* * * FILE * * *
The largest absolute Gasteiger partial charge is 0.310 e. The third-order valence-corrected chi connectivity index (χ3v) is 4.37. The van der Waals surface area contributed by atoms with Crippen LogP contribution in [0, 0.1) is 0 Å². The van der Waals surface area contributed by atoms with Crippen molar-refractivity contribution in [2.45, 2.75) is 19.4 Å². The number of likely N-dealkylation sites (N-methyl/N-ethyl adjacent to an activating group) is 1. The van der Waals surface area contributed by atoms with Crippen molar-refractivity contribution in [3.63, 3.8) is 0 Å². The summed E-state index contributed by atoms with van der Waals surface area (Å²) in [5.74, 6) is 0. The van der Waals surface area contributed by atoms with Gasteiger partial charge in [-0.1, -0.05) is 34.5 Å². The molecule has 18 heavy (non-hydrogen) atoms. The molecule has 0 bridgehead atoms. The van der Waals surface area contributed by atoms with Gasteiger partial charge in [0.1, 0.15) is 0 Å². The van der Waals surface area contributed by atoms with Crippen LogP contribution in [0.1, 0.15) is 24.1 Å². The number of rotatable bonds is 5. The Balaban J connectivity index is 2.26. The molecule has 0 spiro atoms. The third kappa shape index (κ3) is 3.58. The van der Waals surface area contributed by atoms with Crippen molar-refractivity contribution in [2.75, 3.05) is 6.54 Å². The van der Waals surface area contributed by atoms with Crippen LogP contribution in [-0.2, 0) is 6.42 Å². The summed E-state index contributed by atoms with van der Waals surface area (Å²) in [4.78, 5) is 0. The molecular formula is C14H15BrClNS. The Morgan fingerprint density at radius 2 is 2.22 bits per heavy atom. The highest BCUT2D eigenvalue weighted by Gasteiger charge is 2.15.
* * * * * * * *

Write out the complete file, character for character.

The largest absolute Gasteiger partial charge is 0.310 e. The third-order valence-corrected chi connectivity index (χ3v) is 4.37. The van der Waals surface area contributed by atoms with Crippen LogP contribution in [0, 0.1) is 0 Å². The van der Waals surface area contributed by atoms with Crippen molar-refractivity contribution in [2.45, 2.75) is 19.4 Å². The number of likely N-dealkylation sites (N-methyl/N-ethyl adjacent to an activating group) is 1. The van der Waals surface area contributed by atoms with Crippen molar-refractivity contribution in [3.63, 3.8) is 0 Å². The summed E-state index contributed by atoms with van der Waals surface area (Å²) in [5.74, 6) is 0. The van der Waals surface area contributed by atoms with Gasteiger partial charge in [-0.1, -0.05) is 34.5 Å². The molecule has 18 heavy (non-hydrogen) atoms. The molecule has 0 bridgehead atoms. The van der Waals surface area contributed by atoms with Gasteiger partial charge in [0.1, 0.15) is 0 Å². The van der Waals surface area contributed by atoms with Crippen LogP contribution in [0.1, 0.15) is 24.1 Å². The number of rotatable bonds is 5. The Balaban J connectivity index is 2.26. The molecule has 0 spiro atoms. The third kappa shape index (κ3) is 3.58. The van der Waals surface area contributed by atoms with Crippen molar-refractivity contribution in [2.75, 3.05) is 6.54 Å². The van der Waals surface area contributed by atoms with Crippen LogP contribution in [-0.2, 0) is 6.42 Å². The summed E-state index contributed by atoms with van der Waals surface area (Å²) in [4.78, 5) is 0. The molecular formula is C14H15BrClNS. The Morgan fingerprint density at radius 2 is 2.22 bits per heavy atom. The highest BCUT2D eigenvalue weighted by Gasteiger charge is 2.15.